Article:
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Digest – July 4 2010

Usual Sunday round-up. Love it or leave it, love. Home is weak again,  I must be tuned out? Let me know.


Irish man in London has free burritos for a year. Decides to bring a random woman out for a free burrito each week then blog about it. Makes for a great blog.

Gerry Adams; ‘where you live and how it effects you‘.

Iain Nash on the Stag Hunting Bill and missed policy-and-politics-related points.

David Manning: The false reality of news journalism. Thought-provoker.


Andrew Sullivan; ‘getting shit done‘. The uselessly short attention span of the media, and damage it causes. If I were to recommend one link to click in this post, it’d that’un…

ConservativeHome notes Tony Blair is to be given a medal for his support of ‘liberty’. Jesus.

Tech Interlude: Stephen Fry on the iPhone 4.

Sociological Images: the personification of nations;

Many personifications in Europe and areas once colonized by them connect the nation to noble ideas and values through the use of Latin-derived names and the use of robes, poses, and other elements of classic statues and paintings to adorn a female figure. For instance, the United Kingdom’s Britannia (an emblem that first emerged when Britain was still ruled by Rome) is a goddess-like figure wearing a Roman-style helmet who has, over time, come to represent the nation and the idea of liberty:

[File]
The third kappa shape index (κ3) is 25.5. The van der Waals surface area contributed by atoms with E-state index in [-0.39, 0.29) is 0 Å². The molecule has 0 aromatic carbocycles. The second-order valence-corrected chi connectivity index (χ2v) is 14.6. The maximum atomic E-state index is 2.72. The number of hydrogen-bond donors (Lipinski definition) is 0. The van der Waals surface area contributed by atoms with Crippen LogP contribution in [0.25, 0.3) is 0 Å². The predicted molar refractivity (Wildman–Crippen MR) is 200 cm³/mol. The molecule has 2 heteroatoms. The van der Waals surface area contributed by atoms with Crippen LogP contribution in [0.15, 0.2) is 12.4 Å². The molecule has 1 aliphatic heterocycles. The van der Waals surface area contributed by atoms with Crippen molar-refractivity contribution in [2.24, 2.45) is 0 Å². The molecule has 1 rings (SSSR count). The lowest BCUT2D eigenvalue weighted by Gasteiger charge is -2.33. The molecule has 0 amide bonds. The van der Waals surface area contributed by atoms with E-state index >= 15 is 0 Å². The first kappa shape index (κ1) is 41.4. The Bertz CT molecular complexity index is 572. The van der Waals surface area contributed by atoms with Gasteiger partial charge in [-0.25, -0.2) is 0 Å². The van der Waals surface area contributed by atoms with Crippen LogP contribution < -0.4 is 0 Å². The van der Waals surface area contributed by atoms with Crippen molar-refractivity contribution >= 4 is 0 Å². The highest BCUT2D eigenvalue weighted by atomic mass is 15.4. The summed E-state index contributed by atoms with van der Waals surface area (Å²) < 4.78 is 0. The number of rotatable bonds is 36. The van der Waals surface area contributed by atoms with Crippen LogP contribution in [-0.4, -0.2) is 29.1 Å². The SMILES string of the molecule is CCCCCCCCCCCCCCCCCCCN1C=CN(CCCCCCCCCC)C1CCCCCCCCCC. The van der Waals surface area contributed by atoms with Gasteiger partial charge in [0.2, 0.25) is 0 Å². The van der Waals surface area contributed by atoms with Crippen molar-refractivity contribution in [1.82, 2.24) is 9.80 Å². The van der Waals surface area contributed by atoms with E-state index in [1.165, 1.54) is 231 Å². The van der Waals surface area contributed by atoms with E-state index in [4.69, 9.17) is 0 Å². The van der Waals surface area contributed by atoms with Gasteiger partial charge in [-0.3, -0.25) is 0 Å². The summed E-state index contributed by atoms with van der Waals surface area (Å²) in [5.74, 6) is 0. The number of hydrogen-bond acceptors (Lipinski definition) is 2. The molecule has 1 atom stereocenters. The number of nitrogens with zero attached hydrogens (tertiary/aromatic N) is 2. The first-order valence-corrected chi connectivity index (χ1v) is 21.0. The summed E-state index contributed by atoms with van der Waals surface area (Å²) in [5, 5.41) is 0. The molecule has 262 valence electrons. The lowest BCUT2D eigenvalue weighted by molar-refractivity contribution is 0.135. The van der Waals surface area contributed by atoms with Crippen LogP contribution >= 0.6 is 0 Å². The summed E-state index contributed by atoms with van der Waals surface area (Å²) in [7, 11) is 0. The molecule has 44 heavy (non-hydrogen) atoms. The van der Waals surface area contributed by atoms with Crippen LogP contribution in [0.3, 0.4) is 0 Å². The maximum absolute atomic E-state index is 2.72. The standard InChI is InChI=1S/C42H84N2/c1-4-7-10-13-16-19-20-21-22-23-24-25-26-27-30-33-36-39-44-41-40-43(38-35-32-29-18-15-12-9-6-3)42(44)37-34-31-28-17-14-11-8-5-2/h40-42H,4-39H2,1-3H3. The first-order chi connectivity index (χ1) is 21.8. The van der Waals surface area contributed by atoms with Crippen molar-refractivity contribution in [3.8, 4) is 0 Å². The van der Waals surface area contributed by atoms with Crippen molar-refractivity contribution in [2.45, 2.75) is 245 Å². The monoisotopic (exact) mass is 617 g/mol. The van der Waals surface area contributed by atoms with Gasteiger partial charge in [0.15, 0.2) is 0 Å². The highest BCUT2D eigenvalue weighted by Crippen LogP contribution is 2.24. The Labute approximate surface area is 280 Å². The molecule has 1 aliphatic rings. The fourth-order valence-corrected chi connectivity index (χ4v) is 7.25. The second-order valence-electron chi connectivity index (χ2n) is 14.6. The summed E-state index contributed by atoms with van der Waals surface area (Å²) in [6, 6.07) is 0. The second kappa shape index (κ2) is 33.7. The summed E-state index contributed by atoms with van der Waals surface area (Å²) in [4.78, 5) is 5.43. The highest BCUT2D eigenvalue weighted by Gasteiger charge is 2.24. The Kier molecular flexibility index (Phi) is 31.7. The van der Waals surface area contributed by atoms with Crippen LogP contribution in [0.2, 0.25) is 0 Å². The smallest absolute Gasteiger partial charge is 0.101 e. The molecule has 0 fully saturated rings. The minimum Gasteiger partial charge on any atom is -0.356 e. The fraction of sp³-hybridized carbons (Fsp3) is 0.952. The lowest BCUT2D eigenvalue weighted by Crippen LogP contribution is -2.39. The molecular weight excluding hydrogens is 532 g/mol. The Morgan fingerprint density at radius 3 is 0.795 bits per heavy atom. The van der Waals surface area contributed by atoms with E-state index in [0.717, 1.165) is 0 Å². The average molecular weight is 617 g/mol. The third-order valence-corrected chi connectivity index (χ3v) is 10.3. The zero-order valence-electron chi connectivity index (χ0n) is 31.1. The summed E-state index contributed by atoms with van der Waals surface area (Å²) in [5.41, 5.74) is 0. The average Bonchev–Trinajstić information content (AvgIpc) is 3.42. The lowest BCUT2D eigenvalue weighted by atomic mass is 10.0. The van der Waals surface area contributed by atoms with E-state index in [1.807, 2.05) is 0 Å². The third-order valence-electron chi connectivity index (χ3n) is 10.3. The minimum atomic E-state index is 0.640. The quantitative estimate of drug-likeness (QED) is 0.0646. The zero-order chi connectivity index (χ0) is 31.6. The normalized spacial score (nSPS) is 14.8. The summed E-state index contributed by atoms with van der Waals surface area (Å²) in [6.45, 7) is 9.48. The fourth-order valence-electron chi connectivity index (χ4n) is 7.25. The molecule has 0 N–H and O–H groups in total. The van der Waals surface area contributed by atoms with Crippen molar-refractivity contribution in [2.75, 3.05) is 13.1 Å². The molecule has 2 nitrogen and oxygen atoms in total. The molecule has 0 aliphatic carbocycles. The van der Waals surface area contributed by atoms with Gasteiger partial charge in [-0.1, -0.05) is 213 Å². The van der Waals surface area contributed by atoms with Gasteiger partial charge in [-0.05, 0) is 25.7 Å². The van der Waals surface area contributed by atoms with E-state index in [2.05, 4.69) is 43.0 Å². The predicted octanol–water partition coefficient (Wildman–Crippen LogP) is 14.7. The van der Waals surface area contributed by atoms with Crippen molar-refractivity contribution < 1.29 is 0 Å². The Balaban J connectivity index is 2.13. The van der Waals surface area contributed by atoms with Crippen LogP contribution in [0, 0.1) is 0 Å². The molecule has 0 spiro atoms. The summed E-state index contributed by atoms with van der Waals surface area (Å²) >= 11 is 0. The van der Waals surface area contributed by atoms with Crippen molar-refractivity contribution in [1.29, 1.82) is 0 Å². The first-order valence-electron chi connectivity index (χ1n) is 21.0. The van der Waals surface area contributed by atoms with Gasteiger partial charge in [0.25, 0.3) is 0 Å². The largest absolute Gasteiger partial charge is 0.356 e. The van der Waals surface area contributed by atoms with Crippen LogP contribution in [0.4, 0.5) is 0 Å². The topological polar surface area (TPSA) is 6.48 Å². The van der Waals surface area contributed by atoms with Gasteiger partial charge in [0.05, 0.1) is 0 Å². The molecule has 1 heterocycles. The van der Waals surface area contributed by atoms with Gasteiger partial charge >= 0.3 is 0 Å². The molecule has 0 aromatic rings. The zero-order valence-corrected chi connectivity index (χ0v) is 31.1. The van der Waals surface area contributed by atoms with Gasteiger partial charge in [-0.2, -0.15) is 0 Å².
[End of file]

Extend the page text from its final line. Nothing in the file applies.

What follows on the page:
Glenn Greenwald on the manipulation of the word ‘terrorist’. One wo/man’s freedom fighter; Tzipi Lizni rails against palestinian terrorists in an interview with The New York Times, then says…

NYT: Your parents were among the country’s [Israel’s] founders.